Organic Fillers in Phenol-Formaldehyde Wood Adhesives
Veneer-based structural wood composites are typically manufactured using phenol-formaldehyde resols (PF) that are formulated with wheat flour extender and organic filler. Considering that this technology is several decades old, it is surprising to learn that many aspects of the formulation have not been the subject of detailed analysis and scientific publication. The effort described here is part of a university/industry research cooperation with a focus on how the organic fillers impact the properties of the formulated adhesives and adhesive bond performance. The fillers studied in this work are derived from walnut shell (Juglans regia), alder bark (Alnus rubra), and corn cob (furfural production) residue.
Alder bark and walnut shell exhibited chemical compositions that are typical for lignocellulosic materials, whereas corn cob residue was distinctly different owing to the high pressure steam digestion used in its preparation. Also, all fillers had low surface energies with dominant dispersive effects. Surface energy of corn cob residue was a little higher than alder bark and walnut shell, which were very similar.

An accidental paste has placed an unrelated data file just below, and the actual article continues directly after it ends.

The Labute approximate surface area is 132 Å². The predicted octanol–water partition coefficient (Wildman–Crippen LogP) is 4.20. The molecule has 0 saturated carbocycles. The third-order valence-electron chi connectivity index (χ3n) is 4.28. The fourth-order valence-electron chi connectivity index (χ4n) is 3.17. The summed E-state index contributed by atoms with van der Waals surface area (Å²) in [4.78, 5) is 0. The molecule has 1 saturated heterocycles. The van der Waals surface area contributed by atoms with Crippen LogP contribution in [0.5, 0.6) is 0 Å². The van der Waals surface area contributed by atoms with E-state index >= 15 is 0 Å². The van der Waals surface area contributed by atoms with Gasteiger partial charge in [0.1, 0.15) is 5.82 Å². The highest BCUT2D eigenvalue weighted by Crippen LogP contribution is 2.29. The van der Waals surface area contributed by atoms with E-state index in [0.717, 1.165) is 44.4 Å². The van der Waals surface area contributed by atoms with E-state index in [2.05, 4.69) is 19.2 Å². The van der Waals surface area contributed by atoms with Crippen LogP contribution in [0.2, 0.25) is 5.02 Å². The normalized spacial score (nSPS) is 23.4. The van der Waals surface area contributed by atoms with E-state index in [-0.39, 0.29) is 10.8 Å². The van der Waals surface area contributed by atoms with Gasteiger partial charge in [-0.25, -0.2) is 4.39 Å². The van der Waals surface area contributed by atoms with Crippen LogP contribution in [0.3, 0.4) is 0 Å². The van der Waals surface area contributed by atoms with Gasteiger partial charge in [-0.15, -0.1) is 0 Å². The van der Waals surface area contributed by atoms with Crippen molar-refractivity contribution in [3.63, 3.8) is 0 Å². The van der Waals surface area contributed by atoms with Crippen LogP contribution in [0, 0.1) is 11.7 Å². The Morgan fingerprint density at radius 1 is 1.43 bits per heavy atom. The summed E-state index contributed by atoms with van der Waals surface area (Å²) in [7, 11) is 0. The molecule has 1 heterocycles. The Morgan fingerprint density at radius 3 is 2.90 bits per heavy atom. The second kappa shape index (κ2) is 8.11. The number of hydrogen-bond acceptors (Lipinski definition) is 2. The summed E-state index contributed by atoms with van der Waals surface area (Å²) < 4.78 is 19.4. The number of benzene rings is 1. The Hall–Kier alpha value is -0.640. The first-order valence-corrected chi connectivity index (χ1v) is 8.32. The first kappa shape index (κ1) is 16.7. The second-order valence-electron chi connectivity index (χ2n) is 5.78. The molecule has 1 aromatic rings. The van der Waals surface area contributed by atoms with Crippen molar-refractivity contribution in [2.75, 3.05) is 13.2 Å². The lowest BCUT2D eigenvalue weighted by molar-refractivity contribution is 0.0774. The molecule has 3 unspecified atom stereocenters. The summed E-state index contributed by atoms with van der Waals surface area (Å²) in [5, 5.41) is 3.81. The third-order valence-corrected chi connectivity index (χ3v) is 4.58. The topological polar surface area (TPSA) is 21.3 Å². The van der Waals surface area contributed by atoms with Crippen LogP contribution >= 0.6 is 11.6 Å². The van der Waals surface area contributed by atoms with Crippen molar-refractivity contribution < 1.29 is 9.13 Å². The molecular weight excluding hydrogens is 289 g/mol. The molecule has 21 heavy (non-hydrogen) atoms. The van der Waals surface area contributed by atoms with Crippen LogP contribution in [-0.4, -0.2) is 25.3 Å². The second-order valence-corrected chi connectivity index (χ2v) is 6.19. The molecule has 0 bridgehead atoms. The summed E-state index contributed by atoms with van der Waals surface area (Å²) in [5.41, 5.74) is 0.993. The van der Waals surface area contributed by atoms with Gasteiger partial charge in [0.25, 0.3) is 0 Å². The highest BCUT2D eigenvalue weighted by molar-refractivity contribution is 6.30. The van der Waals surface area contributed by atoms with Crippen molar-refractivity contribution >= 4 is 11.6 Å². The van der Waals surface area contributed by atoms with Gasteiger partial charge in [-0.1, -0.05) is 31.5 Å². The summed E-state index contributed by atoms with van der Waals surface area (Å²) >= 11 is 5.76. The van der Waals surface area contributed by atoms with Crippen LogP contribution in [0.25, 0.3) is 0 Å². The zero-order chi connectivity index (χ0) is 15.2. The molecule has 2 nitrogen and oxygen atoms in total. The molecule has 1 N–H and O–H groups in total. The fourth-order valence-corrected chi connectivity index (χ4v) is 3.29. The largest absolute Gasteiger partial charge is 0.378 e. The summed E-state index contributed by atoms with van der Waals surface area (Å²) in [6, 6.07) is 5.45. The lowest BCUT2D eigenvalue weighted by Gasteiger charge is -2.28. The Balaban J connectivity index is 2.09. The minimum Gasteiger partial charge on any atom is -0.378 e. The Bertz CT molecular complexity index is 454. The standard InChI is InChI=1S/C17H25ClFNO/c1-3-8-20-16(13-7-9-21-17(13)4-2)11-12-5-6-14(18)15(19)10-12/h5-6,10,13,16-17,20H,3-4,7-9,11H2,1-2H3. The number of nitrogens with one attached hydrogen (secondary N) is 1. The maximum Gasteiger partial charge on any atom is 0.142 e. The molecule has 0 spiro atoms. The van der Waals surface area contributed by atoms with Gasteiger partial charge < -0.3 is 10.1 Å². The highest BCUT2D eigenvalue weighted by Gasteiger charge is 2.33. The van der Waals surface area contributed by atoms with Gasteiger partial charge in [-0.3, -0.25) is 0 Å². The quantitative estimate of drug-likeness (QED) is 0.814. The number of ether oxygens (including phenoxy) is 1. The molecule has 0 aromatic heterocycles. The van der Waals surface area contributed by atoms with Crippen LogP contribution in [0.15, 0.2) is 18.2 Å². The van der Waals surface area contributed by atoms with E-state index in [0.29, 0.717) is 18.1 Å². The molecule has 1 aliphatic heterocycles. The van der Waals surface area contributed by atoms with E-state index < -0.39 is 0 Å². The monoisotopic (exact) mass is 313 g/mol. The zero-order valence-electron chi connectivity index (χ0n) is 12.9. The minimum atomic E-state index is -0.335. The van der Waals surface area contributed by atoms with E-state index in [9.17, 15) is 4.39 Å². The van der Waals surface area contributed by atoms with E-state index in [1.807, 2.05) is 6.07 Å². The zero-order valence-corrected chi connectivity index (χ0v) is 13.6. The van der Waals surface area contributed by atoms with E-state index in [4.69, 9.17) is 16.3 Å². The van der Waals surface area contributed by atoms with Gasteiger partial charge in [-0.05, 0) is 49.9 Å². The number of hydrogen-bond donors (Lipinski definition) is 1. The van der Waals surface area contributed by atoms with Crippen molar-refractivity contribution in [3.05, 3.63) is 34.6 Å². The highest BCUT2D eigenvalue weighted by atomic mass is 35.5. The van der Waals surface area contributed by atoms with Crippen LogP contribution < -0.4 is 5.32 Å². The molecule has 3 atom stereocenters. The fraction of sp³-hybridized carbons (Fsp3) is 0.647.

All fillers reduced PF surface tension with effects greatest in alder bark and walnut shell. Surface tension reductions roughly correlated to the chemical compositions of the fillers, and probably resulted from the release of surface active compounds extracted from the fillers in the alkaline PF medium.
It was shown that viscoelastic network structures formed within the adhesive formulations as a function of shear history, filler type, and filler particle size. Relative to alder bark and walnut shell, the unique behavior of corn cob residue was discussed with respect to chemical composition.
Alder bark and walnut shell exhibited similar effects with a decrease of adhesive activation energy. However, corn cob reside caused much higher adhesive activation energy.
Alder bark exhibited significant particle size effects on fracture energy and bondline thickness, but no clear size effects on penetration. Regarding corn cob residue and walnut shell, particle size effects on fracture energy were statistically significant, but magnitude of the difference was rather small. Classified corn cob residue fillers all resulted in a similar bondline thickness (statistically no difference) that was different walnut shell.